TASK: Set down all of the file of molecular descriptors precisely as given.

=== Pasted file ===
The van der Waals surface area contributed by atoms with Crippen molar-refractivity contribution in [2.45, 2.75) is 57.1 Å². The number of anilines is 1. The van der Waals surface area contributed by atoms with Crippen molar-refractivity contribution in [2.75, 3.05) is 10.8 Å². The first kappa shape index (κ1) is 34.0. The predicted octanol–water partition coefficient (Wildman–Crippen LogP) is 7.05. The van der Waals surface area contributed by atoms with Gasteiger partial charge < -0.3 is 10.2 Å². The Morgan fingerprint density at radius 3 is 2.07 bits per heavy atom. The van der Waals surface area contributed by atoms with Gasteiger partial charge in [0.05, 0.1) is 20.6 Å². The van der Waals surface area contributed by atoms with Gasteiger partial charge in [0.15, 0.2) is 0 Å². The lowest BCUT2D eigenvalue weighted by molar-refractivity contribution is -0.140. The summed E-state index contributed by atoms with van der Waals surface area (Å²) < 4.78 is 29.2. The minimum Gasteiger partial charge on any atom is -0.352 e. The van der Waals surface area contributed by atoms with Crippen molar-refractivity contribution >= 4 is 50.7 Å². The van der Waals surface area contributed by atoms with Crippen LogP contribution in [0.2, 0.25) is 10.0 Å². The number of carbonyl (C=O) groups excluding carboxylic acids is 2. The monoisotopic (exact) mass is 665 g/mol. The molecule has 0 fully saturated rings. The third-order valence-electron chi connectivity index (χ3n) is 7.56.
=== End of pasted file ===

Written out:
The van der Waals surface area contributed by atoms with Crippen molar-refractivity contribution in [2.45, 2.75) is 57.1 Å². The number of anilines is 1. The van der Waals surface area contributed by atoms with Crippen molar-refractivity contribution in [2.75, 3.05) is 10.8 Å². The first kappa shape index (κ1) is 34.0. The predicted octanol–water partition coefficient (Wildman–Crippen LogP) is 7.05. The van der Waals surface area contributed by atoms with Gasteiger partial charge < -0.3 is 10.2 Å². The Morgan fingerprint density at radius 3 is 2.07 bits per heavy atom. The van der Waals surface area contributed by atoms with Gasteiger partial charge in [0.05, 0.1) is 20.6 Å². The van der Waals surface area contributed by atoms with Gasteiger partial charge in [0.15, 0.2) is 0 Å². The lowest BCUT2D eigenvalue weighted by molar-refractivity contribution is -0.140. The summed E-state index contributed by atoms with van der Waals surface area (Å²) < 4.78 is 29.2. The minimum Gasteiger partial charge on any atom is -0.352 e. The van der Waals surface area contributed by atoms with Crippen molar-refractivity contribution >= 4 is 50.7 Å². The van der Waals surface area contributed by atoms with Crippen LogP contribution in [0.2, 0.25) is 10.0 Å². The number of carbonyl (C=O) groups excluding carboxylic acids is 2. The monoisotopic (exact) mass is 665 g/mol. The molecule has 0 fully saturated rings. The third-order valence-electron chi connectivity index (χ3n) is 7.56.